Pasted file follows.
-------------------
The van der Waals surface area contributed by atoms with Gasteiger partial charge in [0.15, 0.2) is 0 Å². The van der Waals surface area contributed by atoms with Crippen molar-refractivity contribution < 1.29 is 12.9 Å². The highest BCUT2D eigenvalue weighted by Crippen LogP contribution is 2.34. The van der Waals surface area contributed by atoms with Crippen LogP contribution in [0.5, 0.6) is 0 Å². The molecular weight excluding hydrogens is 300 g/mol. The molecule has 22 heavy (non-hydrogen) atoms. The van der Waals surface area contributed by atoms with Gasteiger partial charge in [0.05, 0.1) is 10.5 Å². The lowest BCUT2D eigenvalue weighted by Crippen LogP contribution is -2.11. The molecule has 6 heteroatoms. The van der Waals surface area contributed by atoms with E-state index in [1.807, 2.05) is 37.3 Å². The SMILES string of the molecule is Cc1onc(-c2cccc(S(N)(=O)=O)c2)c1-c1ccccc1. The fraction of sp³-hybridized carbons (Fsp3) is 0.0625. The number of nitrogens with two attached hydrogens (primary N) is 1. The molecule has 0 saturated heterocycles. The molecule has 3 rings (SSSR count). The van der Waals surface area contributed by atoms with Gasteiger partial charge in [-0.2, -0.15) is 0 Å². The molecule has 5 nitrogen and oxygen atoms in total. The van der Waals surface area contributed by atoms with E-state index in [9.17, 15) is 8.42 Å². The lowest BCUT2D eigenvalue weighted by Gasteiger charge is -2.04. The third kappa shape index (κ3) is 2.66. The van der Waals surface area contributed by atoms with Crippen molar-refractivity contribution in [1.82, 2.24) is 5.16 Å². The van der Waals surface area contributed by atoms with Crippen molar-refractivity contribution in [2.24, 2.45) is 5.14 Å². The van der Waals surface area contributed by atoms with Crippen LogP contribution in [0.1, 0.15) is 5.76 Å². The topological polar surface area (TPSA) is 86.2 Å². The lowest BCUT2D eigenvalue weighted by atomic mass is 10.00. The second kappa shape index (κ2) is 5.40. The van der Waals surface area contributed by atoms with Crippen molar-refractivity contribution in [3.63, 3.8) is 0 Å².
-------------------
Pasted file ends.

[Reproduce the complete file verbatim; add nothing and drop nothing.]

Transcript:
The van der Waals surface area contributed by atoms with Gasteiger partial charge in [0.15, 0.2) is 0 Å². The van der Waals surface area contributed by atoms with Crippen molar-refractivity contribution < 1.29 is 12.9 Å². The highest BCUT2D eigenvalue weighted by Crippen LogP contribution is 2.34. The van der Waals surface area contributed by atoms with Crippen LogP contribution in [0.5, 0.6) is 0 Å². The molecular weight excluding hydrogens is 300 g/mol. The molecule has 22 heavy (non-hydrogen) atoms. The van der Waals surface area contributed by atoms with Gasteiger partial charge in [0.05, 0.1) is 10.5 Å². The lowest BCUT2D eigenvalue weighted by Crippen LogP contribution is -2.11. The molecule has 6 heteroatoms. The van der Waals surface area contributed by atoms with E-state index in [1.807, 2.05) is 37.3 Å². The SMILES string of the molecule is Cc1onc(-c2cccc(S(N)(=O)=O)c2)c1-c1ccccc1. The fraction of sp³-hybridized carbons (Fsp3) is 0.0625. The number of nitrogens with two attached hydrogens (primary N) is 1. The molecule has 0 saturated heterocycles. The molecule has 3 rings (SSSR count). The van der Waals surface area contributed by atoms with Gasteiger partial charge in [-0.2, -0.15) is 0 Å². The molecule has 5 nitrogen and oxygen atoms in total. The van der Waals surface area contributed by atoms with E-state index in [9.17, 15) is 8.42 Å². The lowest BCUT2D eigenvalue weighted by Gasteiger charge is -2.04. The third kappa shape index (κ3) is 2.66. The van der Waals surface area contributed by atoms with Crippen molar-refractivity contribution in [1.82, 2.24) is 5.16 Å². The van der Waals surface area contributed by atoms with Crippen molar-refractivity contribution in [2.24, 2.45) is 5.14 Å². The van der Waals surface area contributed by atoms with Crippen LogP contribution in [0.1, 0.15) is 5.76 Å². The topological polar surface area (TPSA) is 86.2 Å². The lowest BCUT2D eigenvalue weighted by atomic mass is 10.00. The second kappa shape index (κ2) is 5.40. The van der Waals surface area contributed by atoms with Crippen molar-refractivity contribution in [3.63, 3.8) is 0 Å².